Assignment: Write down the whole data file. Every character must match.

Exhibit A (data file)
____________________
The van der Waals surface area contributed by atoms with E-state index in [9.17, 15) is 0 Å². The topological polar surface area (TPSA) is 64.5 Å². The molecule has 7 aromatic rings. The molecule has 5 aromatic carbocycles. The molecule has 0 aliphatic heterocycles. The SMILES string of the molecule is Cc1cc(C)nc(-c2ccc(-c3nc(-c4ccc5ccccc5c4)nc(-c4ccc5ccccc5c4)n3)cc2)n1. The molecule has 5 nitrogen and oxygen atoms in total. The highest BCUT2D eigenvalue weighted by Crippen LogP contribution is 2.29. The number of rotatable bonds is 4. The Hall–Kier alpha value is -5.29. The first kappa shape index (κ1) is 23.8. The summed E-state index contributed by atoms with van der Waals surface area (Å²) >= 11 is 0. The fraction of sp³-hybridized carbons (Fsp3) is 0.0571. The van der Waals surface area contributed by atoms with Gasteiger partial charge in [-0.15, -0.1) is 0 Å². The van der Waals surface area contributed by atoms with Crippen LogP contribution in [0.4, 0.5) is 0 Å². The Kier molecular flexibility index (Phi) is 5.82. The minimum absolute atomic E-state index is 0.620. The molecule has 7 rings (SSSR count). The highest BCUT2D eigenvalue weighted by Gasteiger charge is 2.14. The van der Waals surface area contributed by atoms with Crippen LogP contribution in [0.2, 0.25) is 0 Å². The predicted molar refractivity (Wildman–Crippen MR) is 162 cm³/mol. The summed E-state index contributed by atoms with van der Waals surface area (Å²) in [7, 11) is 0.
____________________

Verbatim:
The van der Waals surface area contributed by atoms with E-state index in [9.17, 15) is 0 Å². The topological polar surface area (TPSA) is 64.5 Å². The molecule has 7 aromatic rings. The molecule has 5 aromatic carbocycles. The molecule has 0 aliphatic heterocycles. The SMILES string of the molecule is Cc1cc(C)nc(-c2ccc(-c3nc(-c4ccc5ccccc5c4)nc(-c4ccc5ccccc5c4)n3)cc2)n1. The molecule has 5 nitrogen and oxygen atoms in total. The highest BCUT2D eigenvalue weighted by Crippen LogP contribution is 2.29. The number of rotatable bonds is 4. The Hall–Kier alpha value is -5.29. The first kappa shape index (κ1) is 23.8. The summed E-state index contributed by atoms with van der Waals surface area (Å²) >= 11 is 0. The fraction of sp³-hybridized carbons (Fsp3) is 0.0571. The van der Waals surface area contributed by atoms with Gasteiger partial charge in [-0.15, -0.1) is 0 Å². The van der Waals surface area contributed by atoms with Crippen LogP contribution in [0.4, 0.5) is 0 Å². The Kier molecular flexibility index (Phi) is 5.82. The minimum absolute atomic E-state index is 0.620. The molecule has 7 rings (SSSR count). The highest BCUT2D eigenvalue weighted by Gasteiger charge is 2.14. The van der Waals surface area contributed by atoms with Crippen LogP contribution in [0.2, 0.25) is 0 Å². The predicted molar refractivity (Wildman–Crippen MR) is 162 cm³/mol. The summed E-state index contributed by atoms with van der Waals surface area (Å²) in [7, 11) is 0.